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Apple Silicon vulnerability leaks encryption keys and cannot be easily fixed

Apple Silicon M2 in front of MacBook

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A new vulnerability in Apple Silicon chips could allow an identified attacker to gain access to user data by stealing cryptographic keys — and the fix can have a significant impact on encryption performance.

Researchers have discovered a problem in Apple's M-series chips related to their performance of cryptographic operations, such as file encryption. However, since this is a chip architectural design problem, it is very difficult to solve.

Detailed Thursday by a team of researchers and reported by ArsTechnica, the problem involves memory-dependent data prefetching (DMP), which predicts the memory addresses of data that currently running programs are likely to access. code. By prefetching data, it becomes subject to scanning for malicious code.

This is because prefetchers use previous access patterns to determine their prediction of the next bit of data to fetch. An attacker could use this modus operandi to influence pre-fetched data, opening the possibility of access to sensitive data.

GoFetch attack can steal encryption keys

The attack, dubbed “GoFetch” by researchers, exploits a feature of Apple Silicon's use of DMPs. In particular, how the DMP can confuse the contents of memory with the values ​​of pointers used to load more data, with the former sometimes being used as the latter.

Describing the attack, the researchers confirm that it is possible to make the data “look like” a pointer, which DMP will treat as an address and, in turn, transfer this data to the cache. The appearance of the address in the cache is visible, that is, malicious code can see it.

The attack manipulates the data inside the encryption algorithm to appear as a pointer using a selected input attack. The DMP, seeing that the data value looks like an address, then retrieves the data from that address, losing the address itself.

The attack is not an instant cracking of the encryption key. However, the attack can be carried out repeatedly, allowing the key to be revealed over time.

The GoFetch attack uses the same user rights as many other third-party macOS apps rather than root access. This lowers the barrier to entry for actually carrying out an attack, but that's not all.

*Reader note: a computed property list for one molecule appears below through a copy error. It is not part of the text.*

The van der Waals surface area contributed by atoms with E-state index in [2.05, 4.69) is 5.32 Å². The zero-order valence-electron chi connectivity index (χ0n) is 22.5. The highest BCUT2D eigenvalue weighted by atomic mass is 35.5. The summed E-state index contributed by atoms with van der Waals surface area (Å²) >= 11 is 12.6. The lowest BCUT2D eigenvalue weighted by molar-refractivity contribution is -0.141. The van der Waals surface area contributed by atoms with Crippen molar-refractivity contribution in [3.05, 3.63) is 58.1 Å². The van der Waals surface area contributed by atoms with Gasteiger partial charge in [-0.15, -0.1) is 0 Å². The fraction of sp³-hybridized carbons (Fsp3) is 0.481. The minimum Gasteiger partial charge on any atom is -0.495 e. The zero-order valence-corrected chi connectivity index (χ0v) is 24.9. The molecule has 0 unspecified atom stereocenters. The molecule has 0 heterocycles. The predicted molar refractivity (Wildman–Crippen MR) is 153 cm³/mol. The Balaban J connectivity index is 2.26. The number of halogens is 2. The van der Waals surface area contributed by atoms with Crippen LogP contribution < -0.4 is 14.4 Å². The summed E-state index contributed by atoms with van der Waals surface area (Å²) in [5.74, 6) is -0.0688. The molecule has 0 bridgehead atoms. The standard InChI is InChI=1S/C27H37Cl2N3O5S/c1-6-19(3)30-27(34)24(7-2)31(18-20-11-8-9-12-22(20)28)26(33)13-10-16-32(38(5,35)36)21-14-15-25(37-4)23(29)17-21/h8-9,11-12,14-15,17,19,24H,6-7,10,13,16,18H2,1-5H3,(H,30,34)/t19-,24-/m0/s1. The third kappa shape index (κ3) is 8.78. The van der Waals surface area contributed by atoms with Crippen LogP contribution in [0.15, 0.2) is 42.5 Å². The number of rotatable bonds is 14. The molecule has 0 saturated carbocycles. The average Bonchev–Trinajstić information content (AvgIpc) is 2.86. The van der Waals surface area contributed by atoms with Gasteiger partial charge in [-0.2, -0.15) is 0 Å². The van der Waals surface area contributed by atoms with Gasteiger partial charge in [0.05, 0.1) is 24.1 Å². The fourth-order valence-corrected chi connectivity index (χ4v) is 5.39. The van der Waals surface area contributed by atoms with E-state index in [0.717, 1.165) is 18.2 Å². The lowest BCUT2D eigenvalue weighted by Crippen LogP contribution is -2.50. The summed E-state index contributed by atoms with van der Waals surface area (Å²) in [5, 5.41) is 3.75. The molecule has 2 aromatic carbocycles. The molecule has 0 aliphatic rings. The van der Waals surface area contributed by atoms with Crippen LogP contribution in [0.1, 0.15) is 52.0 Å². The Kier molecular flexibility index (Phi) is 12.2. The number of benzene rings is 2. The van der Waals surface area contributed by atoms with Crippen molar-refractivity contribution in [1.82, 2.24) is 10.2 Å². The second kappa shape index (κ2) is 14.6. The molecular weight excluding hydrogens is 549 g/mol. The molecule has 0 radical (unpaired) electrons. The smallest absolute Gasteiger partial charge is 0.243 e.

To function, the GoFetch application carrying out the attack must also be running on the same chip cluster as the target cryptographic application, and both must simultaneously use efficiency cores or performance cores. It is cluster specific, meaning that it will still work if applications are running on different cores in the same cluster.

Researchers claim that the attack works against both classical encryption algorithms and newer quantum-protected versions.

In terms of efficiency, the researchers' test application was able to extract a 2048-bit RSA key in less than an hour and just over two hours for a 2048-bit Diffie-Hellman key. Securing a Dilithium-2 key requires ten hours of data retrieval, not including offline processing time.

Difficult to prevent

The main problem with the attack is that it cannot be prevented. fixed in Apple Silicon itself as it is a central part of the design. Instead, cryptographic software developers need measures to address this problem.

The problem is that any changes to security controls increase the workload required to complete operations, which in turn affects performance. However, these consequences should only affect applications that use encryption and security controls, and not other general types of applications.

In the case of one mitigation, ciphertext blinding, the effectiveness varies depending on the algorithm and may require twice as many resources as usual.

It is also possible to run processes only on efficiency cores, since they do not have DMP functionality. Again, encryption performance will suffer since it doesn't work on faster cores.

The third option actually applies to M3 chips: a special bit can be flipped to disable DMP. The researchers admit they don't know the level of performance loss that might occur.

Apple declined to comment on the report on this matter. The researchers said they provided responsible information to Apple before the public release, informing the company on December 5, 2023.

Some of the researchers had previously worked on another 2022 discovery, also involving the use of Apple Silicon DMP. At the time, the so-called Augury flaw was considered not “that bad” and was “probably just a sandbox threat model.”

History repeating

Chip vulnerabilities can be a big problem for device manufacturers, especially if they have to make changes to operating systems and software for security purposes.

In 2018, Meltdown and Specter chip defects were discovered that affected all Mac and iOS devices, as well as almost all X86 devices released since 1997.

These security vulnerabilities relied on “speculative head”, where the chip would increase its speed by executing multiple instructions simultaneously or even out of order. As the name suggests, the CPU will speculatively continue executing along the path until the branch is completed.

Both Meltdown and Specter used this function to access “privileged memory”, which could include the CPU core.

The discovery of the vulnerabilities led to a spate of other similar attacks, mostly targeting Intel chips, including Foreshadow and Zombieload.

This is not the first problem discovered in the design of Apple Silicon chips. In 2022, MIT researchers discovered an unpatched vulnerability dubbed “PACMAN” that used pointer authentication processes to create a side-channel attack.

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